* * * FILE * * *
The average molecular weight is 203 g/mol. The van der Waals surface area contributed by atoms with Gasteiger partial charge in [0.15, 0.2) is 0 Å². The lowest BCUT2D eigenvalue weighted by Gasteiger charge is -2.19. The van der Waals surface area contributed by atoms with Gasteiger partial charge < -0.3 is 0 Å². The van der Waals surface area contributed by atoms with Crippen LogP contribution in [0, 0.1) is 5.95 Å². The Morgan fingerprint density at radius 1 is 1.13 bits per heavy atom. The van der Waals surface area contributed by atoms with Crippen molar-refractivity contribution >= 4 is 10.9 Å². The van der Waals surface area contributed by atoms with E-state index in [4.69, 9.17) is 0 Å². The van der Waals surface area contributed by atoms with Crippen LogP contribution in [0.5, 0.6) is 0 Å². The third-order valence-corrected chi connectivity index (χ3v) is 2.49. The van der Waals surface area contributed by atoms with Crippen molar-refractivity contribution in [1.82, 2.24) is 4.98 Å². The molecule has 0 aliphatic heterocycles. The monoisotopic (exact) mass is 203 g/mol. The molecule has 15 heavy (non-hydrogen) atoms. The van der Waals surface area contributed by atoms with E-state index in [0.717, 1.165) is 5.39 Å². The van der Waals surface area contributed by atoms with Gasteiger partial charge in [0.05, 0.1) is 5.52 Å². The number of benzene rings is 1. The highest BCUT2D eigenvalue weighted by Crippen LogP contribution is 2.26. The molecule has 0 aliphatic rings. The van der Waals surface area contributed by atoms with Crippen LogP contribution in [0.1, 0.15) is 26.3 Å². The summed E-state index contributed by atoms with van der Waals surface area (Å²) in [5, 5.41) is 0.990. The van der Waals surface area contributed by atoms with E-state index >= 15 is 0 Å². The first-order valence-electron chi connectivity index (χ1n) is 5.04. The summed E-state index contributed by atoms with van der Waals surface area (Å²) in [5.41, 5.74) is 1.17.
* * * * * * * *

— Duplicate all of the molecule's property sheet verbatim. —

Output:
The average molecular weight is 203 g/mol. The van der Waals surface area contributed by atoms with Gasteiger partial charge in [0.15, 0.2) is 0 Å². The lowest BCUT2D eigenvalue weighted by Gasteiger charge is -2.19. The van der Waals surface area contributed by atoms with Gasteiger partial charge < -0.3 is 0 Å². The van der Waals surface area contributed by atoms with Crippen LogP contribution in [0, 0.1) is 5.95 Å². The Morgan fingerprint density at radius 1 is 1.13 bits per heavy atom. The van der Waals surface area contributed by atoms with Crippen molar-refractivity contribution >= 4 is 10.9 Å². The van der Waals surface area contributed by atoms with E-state index in [4.69, 9.17) is 0 Å². The van der Waals surface area contributed by atoms with Crippen LogP contribution in [0.5, 0.6) is 0 Å². The third-order valence-corrected chi connectivity index (χ3v) is 2.49. The van der Waals surface area contributed by atoms with Crippen molar-refractivity contribution in [1.82, 2.24) is 4.98 Å². The molecule has 0 aliphatic heterocycles. The monoisotopic (exact) mass is 203 g/mol. The molecule has 15 heavy (non-hydrogen) atoms. The van der Waals surface area contributed by atoms with E-state index in [0.717, 1.165) is 5.39 Å². The van der Waals surface area contributed by atoms with Gasteiger partial charge in [0.05, 0.1) is 5.52 Å². The number of benzene rings is 1. The highest BCUT2D eigenvalue weighted by Crippen LogP contribution is 2.26. The molecule has 0 aliphatic rings. The van der Waals surface area contributed by atoms with Crippen LogP contribution in [0.1, 0.15) is 26.3 Å². The summed E-state index contributed by atoms with van der Waals surface area (Å²) in [5, 5.41) is 0.990. The van der Waals surface area contributed by atoms with E-state index >= 15 is 0 Å². The first-order valence-electron chi connectivity index (χ1n) is 5.04. The summed E-state index contributed by atoms with van der Waals surface area (Å²) in [5.41, 5.74) is 1.17.